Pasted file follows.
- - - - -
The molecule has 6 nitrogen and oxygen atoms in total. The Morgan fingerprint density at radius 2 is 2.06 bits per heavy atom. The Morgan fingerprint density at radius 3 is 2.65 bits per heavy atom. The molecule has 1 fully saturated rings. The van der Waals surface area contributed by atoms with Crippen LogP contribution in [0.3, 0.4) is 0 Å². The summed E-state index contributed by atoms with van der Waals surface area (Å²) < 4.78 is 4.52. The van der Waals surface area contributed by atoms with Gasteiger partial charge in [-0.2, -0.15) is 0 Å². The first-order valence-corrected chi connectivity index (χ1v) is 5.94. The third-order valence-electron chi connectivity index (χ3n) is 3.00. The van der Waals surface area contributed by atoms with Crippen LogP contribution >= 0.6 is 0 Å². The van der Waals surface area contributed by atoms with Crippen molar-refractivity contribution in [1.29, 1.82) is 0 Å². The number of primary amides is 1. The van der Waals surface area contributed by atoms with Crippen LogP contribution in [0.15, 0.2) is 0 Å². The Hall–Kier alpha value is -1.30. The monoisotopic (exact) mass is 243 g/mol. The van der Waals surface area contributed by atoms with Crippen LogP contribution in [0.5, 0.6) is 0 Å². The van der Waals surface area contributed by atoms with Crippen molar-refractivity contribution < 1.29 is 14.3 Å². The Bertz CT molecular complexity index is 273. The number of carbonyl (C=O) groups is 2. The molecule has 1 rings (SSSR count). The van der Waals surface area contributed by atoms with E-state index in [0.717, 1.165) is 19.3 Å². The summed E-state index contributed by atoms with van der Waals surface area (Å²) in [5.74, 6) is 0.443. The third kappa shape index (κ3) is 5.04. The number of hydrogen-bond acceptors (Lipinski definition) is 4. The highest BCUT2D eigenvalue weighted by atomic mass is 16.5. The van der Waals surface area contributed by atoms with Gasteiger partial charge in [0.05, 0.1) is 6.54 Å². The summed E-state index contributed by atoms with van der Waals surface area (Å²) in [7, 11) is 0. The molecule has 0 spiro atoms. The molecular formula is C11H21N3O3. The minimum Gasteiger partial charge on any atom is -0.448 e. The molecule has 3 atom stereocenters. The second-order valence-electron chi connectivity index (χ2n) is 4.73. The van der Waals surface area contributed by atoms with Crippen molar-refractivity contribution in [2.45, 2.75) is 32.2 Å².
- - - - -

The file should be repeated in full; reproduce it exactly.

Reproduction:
The molecule has 6 nitrogen and oxygen atoms in total. The Morgan fingerprint density at radius 2 is 2.06 bits per heavy atom. The Morgan fingerprint density at radius 3 is 2.65 bits per heavy atom. The molecule has 1 fully saturated rings. The van der Waals surface area contributed by atoms with Crippen LogP contribution in [0.3, 0.4) is 0 Å². The summed E-state index contributed by atoms with van der Waals surface area (Å²) < 4.78 is 4.52. The van der Waals surface area contributed by atoms with Gasteiger partial charge in [-0.2, -0.15) is 0 Å². The first-order valence-corrected chi connectivity index (χ1v) is 5.94. The third-order valence-electron chi connectivity index (χ3n) is 3.00. The van der Waals surface area contributed by atoms with Crippen LogP contribution >= 0.6 is 0 Å². The van der Waals surface area contributed by atoms with Crippen molar-refractivity contribution in [1.29, 1.82) is 0 Å². The number of primary amides is 1. The van der Waals surface area contributed by atoms with Crippen LogP contribution in [0.15, 0.2) is 0 Å². The Hall–Kier alpha value is -1.30. The monoisotopic (exact) mass is 243 g/mol. The van der Waals surface area contributed by atoms with Crippen LogP contribution in [0.5, 0.6) is 0 Å². The van der Waals surface area contributed by atoms with Crippen molar-refractivity contribution < 1.29 is 14.3 Å². The Bertz CT molecular complexity index is 273. The number of carbonyl (C=O) groups is 2. The molecule has 1 rings (SSSR count). The van der Waals surface area contributed by atoms with E-state index in [0.717, 1.165) is 19.3 Å². The summed E-state index contributed by atoms with van der Waals surface area (Å²) in [5.74, 6) is 0.443. The third kappa shape index (κ3) is 5.04. The number of hydrogen-bond acceptors (Lipinski definition) is 4. The highest BCUT2D eigenvalue weighted by atomic mass is 16.5. The van der Waals surface area contributed by atoms with Gasteiger partial charge in [0.05, 0.1) is 6.54 Å². The summed E-state index contributed by atoms with van der Waals surface area (Å²) in [7, 11) is 0. The molecule has 0 spiro atoms. The molecular formula is C11H21N3O3. The minimum Gasteiger partial charge on any atom is -0.448 e. The molecule has 3 atom stereocenters. The second-order valence-electron chi connectivity index (χ2n) is 4.73. The van der Waals surface area contributed by atoms with Crippen molar-refractivity contribution in [2.45, 2.75) is 32.2 Å².